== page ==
Play It Upside Down Ska has been filling dancehalls for decades - especially in Germany - By Thomas Winkler
No one knows who first played ska. But one thing is certain: Whether by inspiration or mistake, somewhere in Jamaica in the late 1950s, a simple beat shift from rhythm & blues gave birth to a new music style.
Today more than 50 years later, Jamaica's music exports - reggae, rock steady, dub and dancehall - fill the charts and dance floors around the world. And the mother of them all, ska? All but extinct at home, it is alive and kicking everywhere else, especially in Germany.
A new ska band seems to form every day, old heroes play to packed houses on comeback tours and a new audience is buying tickets. Right now there are more than 30 bands playing ska or ska-influenced music in Berlin alone. "That is more than there were in all of Germany in 1989," said Matthias Bröckel, who started Pork Pie Records that year.
Bröckel's company is Germany's premier ska label and the most commercially successful one as well. But that doesn't mean much in a niche market like ska: Sales figures have always been marginal and they continue to fall, just like in the rest of the music industry.
Ska has always been mainly about live performance anyway. Its hopping rhythm is contagious - ska bands guarantee a good time. They are also favorites at festivals because even the whole spectrum of youth subculture can agree on ska as their party music. And because a band's stage success is becoming increasingly more important in these days of plummeting record and CD sales, ska is booming.
The situation looked different a few years ago. After the late-1970s heyday of the two-tone movement with bands like Madness and The Specials in the UK and the "third wave" that followed when ska became widespread in the rest of Europe in the 1980s, the snappy off beat became mired in the underground.
Innovation and change were viewed with distrust. When El Bosso & Die Ping-Pongs began to write German texts for their ska songs, the scene began debating whether or not it was permissible. They broke up for a while but the Münster band is one of the most popular German acts these days. And, for the record, ska works in German.
Tradition-conscious ska fans have since confronted other innovations. The new generation of bands experiment zealously with the music that was once trapped in its own clichés and now a wide range of fusions seem to be viable. SkaZka, six Berliners with Russian roots, merges ska with the folklore of their homeland and Dosenbier, the dance band from Paderborn, combines ska with comedy.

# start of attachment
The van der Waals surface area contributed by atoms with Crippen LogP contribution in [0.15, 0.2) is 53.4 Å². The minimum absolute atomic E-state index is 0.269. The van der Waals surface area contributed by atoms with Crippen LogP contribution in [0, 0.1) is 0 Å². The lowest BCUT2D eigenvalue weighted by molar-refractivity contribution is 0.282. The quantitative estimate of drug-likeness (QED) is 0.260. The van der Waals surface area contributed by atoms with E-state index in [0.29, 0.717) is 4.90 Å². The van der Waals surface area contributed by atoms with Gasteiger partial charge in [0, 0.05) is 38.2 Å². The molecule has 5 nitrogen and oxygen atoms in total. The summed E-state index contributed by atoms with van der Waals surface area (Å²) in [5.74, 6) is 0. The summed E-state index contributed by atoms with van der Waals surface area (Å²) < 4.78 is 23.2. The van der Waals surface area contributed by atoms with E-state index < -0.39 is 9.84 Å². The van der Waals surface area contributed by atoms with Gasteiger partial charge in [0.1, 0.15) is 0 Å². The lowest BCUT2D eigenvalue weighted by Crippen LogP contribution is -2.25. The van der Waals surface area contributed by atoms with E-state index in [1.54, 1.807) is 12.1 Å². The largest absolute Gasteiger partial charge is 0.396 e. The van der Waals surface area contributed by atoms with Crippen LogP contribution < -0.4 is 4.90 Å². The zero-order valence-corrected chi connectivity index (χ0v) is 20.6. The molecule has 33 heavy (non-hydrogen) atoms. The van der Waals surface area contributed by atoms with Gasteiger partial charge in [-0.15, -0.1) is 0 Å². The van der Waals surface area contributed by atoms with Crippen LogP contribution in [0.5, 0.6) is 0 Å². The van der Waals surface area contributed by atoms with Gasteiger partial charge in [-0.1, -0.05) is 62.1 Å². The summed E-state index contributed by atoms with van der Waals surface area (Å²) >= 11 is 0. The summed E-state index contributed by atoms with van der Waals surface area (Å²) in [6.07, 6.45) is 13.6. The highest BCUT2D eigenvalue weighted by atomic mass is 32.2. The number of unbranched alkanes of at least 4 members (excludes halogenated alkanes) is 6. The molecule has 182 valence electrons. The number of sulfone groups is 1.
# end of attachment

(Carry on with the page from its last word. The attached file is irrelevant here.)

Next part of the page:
Weisswurscht Is from Eichstätt in Bavaria could have discovered ska on the Hungarian plains - but that doesn't stop them from garnishing the beat with lyrics in the Lower Bavarian dialect. Ringo Ska from Hemsbach in Baden-Würtemberg only does ska versions of Beatles hits. Ratatöska from Berlin sings to the off beat in extremely broad local idiom. And Blossom from Leipzig plays musically traditional ska but with a Christian message.
Other German bands cross ska with funk, jazz, klezmer or hiphop. Anything goes − there are no limits to the way the genre is being redefined and the new generation of young fans is just as undogmatic as the bands are. "That is a blessing," said Richard Alexander Jung aka Dr. Ring Ding, who has been a legendary figure on the German ska scene since the early 1990s.
Ska is ready and waiting to distract you from the current global financial catastrophe. After all, the music has traditionally been most successful during crisis periods. When it started in Jamaica, ska was the music of the "rude boys": unemployed, black Jamaican youths who were members of street gangs.
Madness and The Specials enjoyed their biggest success early in the 1980s while British Prime Minister Margaret Thatcher was fighting mass unemployment with controversial means. The third wave from the middle to the end of the 1980s especially inspired Germany, giving rise to many bands such as Blechreiz or No Sports. They were the soundtrack to the economic downturn in the former West Germany that reunification finally broke.
The best prerequisites for a widespread ska revival seem in place right now. But even the protagonists of the revival, whether the traditionalist or innovator variety, don't believe that their favorite music is going to storm the charts tomorrow. Yet a few years ago, who would have thought that German soul or reggae would top the charts?
Picture above: Berlin's Blechreiz live on stage.